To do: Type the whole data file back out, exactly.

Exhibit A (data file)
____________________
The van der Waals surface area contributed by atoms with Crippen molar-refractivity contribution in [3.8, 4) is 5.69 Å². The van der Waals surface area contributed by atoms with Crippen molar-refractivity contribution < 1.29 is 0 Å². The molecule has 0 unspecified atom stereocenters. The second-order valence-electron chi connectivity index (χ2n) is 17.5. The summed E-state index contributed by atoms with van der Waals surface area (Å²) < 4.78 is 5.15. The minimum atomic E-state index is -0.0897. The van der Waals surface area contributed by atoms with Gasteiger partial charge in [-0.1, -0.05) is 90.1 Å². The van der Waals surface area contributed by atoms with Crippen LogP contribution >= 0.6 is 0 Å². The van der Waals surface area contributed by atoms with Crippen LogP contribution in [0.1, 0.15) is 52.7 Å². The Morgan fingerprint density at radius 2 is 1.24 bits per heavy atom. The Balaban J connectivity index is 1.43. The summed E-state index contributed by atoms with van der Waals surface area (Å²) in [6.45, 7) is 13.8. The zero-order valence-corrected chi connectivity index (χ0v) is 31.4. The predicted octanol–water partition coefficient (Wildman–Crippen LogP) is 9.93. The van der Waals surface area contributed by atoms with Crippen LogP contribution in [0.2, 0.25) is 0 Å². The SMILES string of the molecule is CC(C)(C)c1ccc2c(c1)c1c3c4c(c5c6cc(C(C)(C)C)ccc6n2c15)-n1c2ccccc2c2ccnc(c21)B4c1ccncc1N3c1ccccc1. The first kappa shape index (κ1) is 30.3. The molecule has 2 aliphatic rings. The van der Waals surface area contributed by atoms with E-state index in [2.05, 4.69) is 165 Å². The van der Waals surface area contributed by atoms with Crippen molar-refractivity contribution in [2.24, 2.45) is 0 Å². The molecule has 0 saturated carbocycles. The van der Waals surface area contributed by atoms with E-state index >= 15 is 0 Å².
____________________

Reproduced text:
The van der Waals surface area contributed by atoms with Crippen molar-refractivity contribution in [3.8, 4) is 5.69 Å². The van der Waals surface area contributed by atoms with Crippen molar-refractivity contribution < 1.29 is 0 Å². The molecule has 0 unspecified atom stereocenters. The second-order valence-electron chi connectivity index (χ2n) is 17.5. The summed E-state index contributed by atoms with van der Waals surface area (Å²) < 4.78 is 5.15. The minimum atomic E-state index is -0.0897. The van der Waals surface area contributed by atoms with Gasteiger partial charge in [-0.1, -0.05) is 90.1 Å². The van der Waals surface area contributed by atoms with Crippen LogP contribution >= 0.6 is 0 Å². The van der Waals surface area contributed by atoms with Crippen LogP contribution in [0.1, 0.15) is 52.7 Å². The Morgan fingerprint density at radius 2 is 1.24 bits per heavy atom. The Balaban J connectivity index is 1.43. The summed E-state index contributed by atoms with van der Waals surface area (Å²) in [6.45, 7) is 13.8. The zero-order valence-corrected chi connectivity index (χ0v) is 31.4. The predicted octanol–water partition coefficient (Wildman–Crippen LogP) is 9.93. The van der Waals surface area contributed by atoms with Crippen LogP contribution in [0.2, 0.25) is 0 Å². The SMILES string of the molecule is CC(C)(C)c1ccc2c(c1)c1c3c4c(c5c6cc(C(C)(C)C)ccc6n2c15)-n1c2ccccc2c2ccnc(c21)B4c1ccncc1N3c1ccccc1. The first kappa shape index (κ1) is 30.3. The molecule has 2 aliphatic rings. The van der Waals surface area contributed by atoms with E-state index in [2.05, 4.69) is 165 Å². The van der Waals surface area contributed by atoms with Crippen molar-refractivity contribution in [2.24, 2.45) is 0 Å². The molecule has 0 saturated carbocycles. The van der Waals surface area contributed by atoms with E-state index >= 15 is 0 Å².